Mobil Delvac and Pedigree have teamed up to improve the well-being of truckers through their Mutts4Trucks dog adoption campaign.
Loneliness on the road is a common trope used to describe trucking. Sure, it’s cliché, but it’s not untrue either.
A canine companion can help alleviate some of that loneliness.
Mobil Delvac and dog food company Pedigree may seem like an unlikely partnership, but it makes perfect sense. One company knows trucking. The other knows dogs. Truckers and dogs are like two peas in a pod. Two dogs in a cab, to be exact: a road dog and an actual dog.
“We’re about bettering (truckers’) business and their well-being,” said Leah Ritter, Mobil Delvac’s brand adviser.
Pedigree’s slogan, on the other hand, is “feed the good.” Together, the two are a perfect fit in talking to truckers, Ritter said.
Mutts4Trucks is a new campaign by Mobil Delvac and Pedigree that pairs professional truck drivers with shelter dogs. It’s a way for Mobil Delvac to reach out to truckers beyond the scope of its oil products.
Mutts4Trucks’ goal is to improve the mental and physical well-being of truckers, while highlighting the benefits of dog adoption. On Sept. 27, the campaign was launched in Nashville in conjunction with the Nashville Humane Association.
From that event, Mobil Delvac is tracking three truckers who adopted a dog to see how their well-being has improved.
Ritter said Mutts4Trucks expects to yield positive results that will be used in future events to convince more drivers to adopt a dog.
So far, the reports are positive.
“These guys and gals are happier,” Ritter told Land Line. “They’re out walking. They’re not as stressed when out on the road, because they have someone smiling at them.”
According to a Pedigree news release, research from the Human Animal Bond Research Institute has shown that 80% of pet owners say their pet makes them feel less lonely, and 76% agree human-animal interactions can help address social isolation.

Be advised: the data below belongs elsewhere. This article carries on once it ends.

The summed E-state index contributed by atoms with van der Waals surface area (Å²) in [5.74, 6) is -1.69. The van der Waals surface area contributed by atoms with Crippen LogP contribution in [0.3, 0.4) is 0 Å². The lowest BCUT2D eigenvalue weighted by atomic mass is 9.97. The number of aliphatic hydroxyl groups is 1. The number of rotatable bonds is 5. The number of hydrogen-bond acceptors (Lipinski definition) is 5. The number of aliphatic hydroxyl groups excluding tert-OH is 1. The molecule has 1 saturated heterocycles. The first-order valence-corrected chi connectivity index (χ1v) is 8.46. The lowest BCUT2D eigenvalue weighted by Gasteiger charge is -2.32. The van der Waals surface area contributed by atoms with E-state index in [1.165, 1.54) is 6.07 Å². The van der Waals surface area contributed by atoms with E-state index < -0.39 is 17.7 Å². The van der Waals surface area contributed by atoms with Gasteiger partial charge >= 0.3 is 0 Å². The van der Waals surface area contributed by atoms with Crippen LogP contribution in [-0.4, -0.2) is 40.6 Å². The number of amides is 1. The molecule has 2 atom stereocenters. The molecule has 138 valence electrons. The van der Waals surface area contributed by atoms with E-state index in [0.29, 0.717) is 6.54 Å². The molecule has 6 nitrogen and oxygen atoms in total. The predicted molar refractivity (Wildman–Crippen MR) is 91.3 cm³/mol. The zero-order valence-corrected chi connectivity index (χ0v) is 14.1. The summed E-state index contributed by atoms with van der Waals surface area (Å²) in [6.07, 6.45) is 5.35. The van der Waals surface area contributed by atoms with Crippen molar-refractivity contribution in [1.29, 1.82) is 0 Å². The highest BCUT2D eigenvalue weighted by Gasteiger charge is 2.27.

A study conducted by DePaul University revealed that nearly one-third of truckers surveyed cited loneliness as a source of significant issues affecting their mental health.
“We know dogs have mood-boosting effects on the people whose lives they touch, and we also know that life on the road for a trucker can be lonely,” Elizabeth Barrett, Pedigree brand manager, said in statement. “The Mutts4Trucks program benefits both dog and driver, because it brings a forever home to dogs in need, while providing truckers with a furry friend for the road.”
The Nashville event was only the first of more to come. Ritter said Mutts4Trucks will be partnering with other businesses in 2020 for dog adoptions. Mobile Delvac will be actively working with fleets by supporting costs of having a dog in the cab. Truckers who may not be able to have a dog full time may be tasked with transporting some canines.
Don’t drive for a participating fleet? No problem. Truckers will have an opportunity to adopt a dog through the program at this year’s Mid-America Trucking Show on March 26-28 in Louisville, Ky.
For more information, visit Mutts4Trucks.com. LL